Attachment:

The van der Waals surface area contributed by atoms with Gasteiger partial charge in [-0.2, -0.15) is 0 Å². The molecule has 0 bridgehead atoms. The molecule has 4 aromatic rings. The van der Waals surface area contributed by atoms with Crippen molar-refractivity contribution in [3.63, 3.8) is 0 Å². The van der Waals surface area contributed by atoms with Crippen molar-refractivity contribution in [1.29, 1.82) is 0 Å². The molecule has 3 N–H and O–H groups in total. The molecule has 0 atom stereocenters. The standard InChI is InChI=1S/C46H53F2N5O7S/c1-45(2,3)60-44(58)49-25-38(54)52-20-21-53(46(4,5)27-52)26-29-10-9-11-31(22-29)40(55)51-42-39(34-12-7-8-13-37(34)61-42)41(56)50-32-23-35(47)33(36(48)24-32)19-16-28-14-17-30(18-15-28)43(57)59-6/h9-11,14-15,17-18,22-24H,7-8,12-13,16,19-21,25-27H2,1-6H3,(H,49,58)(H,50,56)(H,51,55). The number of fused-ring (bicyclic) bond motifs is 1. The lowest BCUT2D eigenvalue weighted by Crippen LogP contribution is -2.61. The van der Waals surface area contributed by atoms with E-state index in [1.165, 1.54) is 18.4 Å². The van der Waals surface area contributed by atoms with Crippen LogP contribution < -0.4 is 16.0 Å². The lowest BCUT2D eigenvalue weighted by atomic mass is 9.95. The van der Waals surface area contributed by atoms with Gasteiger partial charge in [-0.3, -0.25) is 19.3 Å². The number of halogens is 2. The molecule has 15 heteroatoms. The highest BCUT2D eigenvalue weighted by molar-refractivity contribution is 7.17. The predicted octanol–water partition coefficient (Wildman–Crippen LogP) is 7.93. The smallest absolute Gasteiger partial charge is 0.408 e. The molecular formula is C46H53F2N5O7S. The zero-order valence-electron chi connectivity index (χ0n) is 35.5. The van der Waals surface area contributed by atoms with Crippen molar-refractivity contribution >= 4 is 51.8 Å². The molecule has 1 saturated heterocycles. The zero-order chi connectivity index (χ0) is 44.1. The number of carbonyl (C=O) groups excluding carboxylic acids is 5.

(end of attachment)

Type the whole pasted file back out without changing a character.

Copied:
The van der Waals surface area contributed by atoms with Gasteiger partial charge in [-0.2, -0.15) is 0 Å². The molecule has 0 bridgehead atoms. The molecule has 4 aromatic rings. The van der Waals surface area contributed by atoms with Crippen molar-refractivity contribution in [3.63, 3.8) is 0 Å². The van der Waals surface area contributed by atoms with Crippen molar-refractivity contribution in [1.29, 1.82) is 0 Å². The molecule has 3 N–H and O–H groups in total. The molecule has 0 atom stereocenters. The standard InChI is InChI=1S/C46H53F2N5O7S/c1-45(2,3)60-44(58)49-25-38(54)52-20-21-53(46(4,5)27-52)26-29-10-9-11-31(22-29)40(55)51-42-39(34-12-7-8-13-37(34)61-42)41(56)50-32-23-35(47)33(36(48)24-32)19-16-28-14-17-30(18-15-28)43(57)59-6/h9-11,14-15,17-18,22-24H,7-8,12-13,16,19-21,25-27H2,1-6H3,(H,49,58)(H,50,56)(H,51,55). The number of fused-ring (bicyclic) bond motifs is 1. The lowest BCUT2D eigenvalue weighted by Crippen LogP contribution is -2.61. The van der Waals surface area contributed by atoms with E-state index in [1.165, 1.54) is 18.4 Å². The van der Waals surface area contributed by atoms with Crippen LogP contribution < -0.4 is 16.0 Å². The lowest BCUT2D eigenvalue weighted by atomic mass is 9.95. The van der Waals surface area contributed by atoms with Gasteiger partial charge in [-0.3, -0.25) is 19.3 Å². The number of halogens is 2. The molecule has 15 heteroatoms. The highest BCUT2D eigenvalue weighted by molar-refractivity contribution is 7.17. The predicted octanol–water partition coefficient (Wildman–Crippen LogP) is 7.93. The smallest absolute Gasteiger partial charge is 0.408 e. The molecular formula is C46H53F2N5O7S. The zero-order valence-electron chi connectivity index (χ0n) is 35.5. The van der Waals surface area contributed by atoms with Crippen molar-refractivity contribution >= 4 is 51.8 Å². The molecule has 1 saturated heterocycles. The zero-order chi connectivity index (χ0) is 44.1. The number of carbonyl (C=O) groups excluding carboxylic acids is 5.